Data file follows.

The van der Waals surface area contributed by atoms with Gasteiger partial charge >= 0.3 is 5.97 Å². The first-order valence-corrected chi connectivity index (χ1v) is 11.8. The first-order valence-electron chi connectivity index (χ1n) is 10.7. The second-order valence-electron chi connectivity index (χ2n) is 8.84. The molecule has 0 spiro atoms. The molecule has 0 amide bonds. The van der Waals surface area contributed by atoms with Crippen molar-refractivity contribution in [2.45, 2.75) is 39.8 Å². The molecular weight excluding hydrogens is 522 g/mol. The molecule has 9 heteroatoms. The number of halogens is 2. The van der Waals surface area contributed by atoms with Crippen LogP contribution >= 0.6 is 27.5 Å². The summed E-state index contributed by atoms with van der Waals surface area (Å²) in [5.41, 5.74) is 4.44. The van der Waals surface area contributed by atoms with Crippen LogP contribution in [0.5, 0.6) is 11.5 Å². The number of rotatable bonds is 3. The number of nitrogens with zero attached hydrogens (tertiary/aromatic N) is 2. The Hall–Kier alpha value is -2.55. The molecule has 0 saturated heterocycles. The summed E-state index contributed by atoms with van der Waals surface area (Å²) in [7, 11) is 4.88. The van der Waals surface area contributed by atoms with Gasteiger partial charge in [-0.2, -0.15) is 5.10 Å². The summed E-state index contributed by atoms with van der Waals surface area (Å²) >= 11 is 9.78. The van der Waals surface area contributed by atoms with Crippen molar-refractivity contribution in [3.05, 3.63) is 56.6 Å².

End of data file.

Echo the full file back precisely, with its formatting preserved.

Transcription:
The van der Waals surface area contributed by atoms with Gasteiger partial charge >= 0.3 is 5.97 Å². The first-order valence-corrected chi connectivity index (χ1v) is 11.8. The first-order valence-electron chi connectivity index (χ1n) is 10.7. The second-order valence-electron chi connectivity index (χ2n) is 8.84. The molecule has 0 spiro atoms. The molecule has 0 amide bonds. The van der Waals surface area contributed by atoms with Crippen molar-refractivity contribution in [2.45, 2.75) is 39.8 Å². The molecular weight excluding hydrogens is 522 g/mol. The molecule has 9 heteroatoms. The number of halogens is 2. The van der Waals surface area contributed by atoms with Crippen LogP contribution >= 0.6 is 27.5 Å². The summed E-state index contributed by atoms with van der Waals surface area (Å²) in [5.41, 5.74) is 4.44. The van der Waals surface area contributed by atoms with Crippen LogP contribution in [0.5, 0.6) is 11.5 Å². The number of rotatable bonds is 3. The number of nitrogens with zero attached hydrogens (tertiary/aromatic N) is 2. The Hall–Kier alpha value is -2.55. The molecule has 0 saturated heterocycles. The summed E-state index contributed by atoms with van der Waals surface area (Å²) in [7, 11) is 4.88. The van der Waals surface area contributed by atoms with Gasteiger partial charge in [-0.2, -0.15) is 5.10 Å². The summed E-state index contributed by atoms with van der Waals surface area (Å²) >= 11 is 9.78. The van der Waals surface area contributed by atoms with Crippen molar-refractivity contribution in [3.05, 3.63) is 56.6 Å².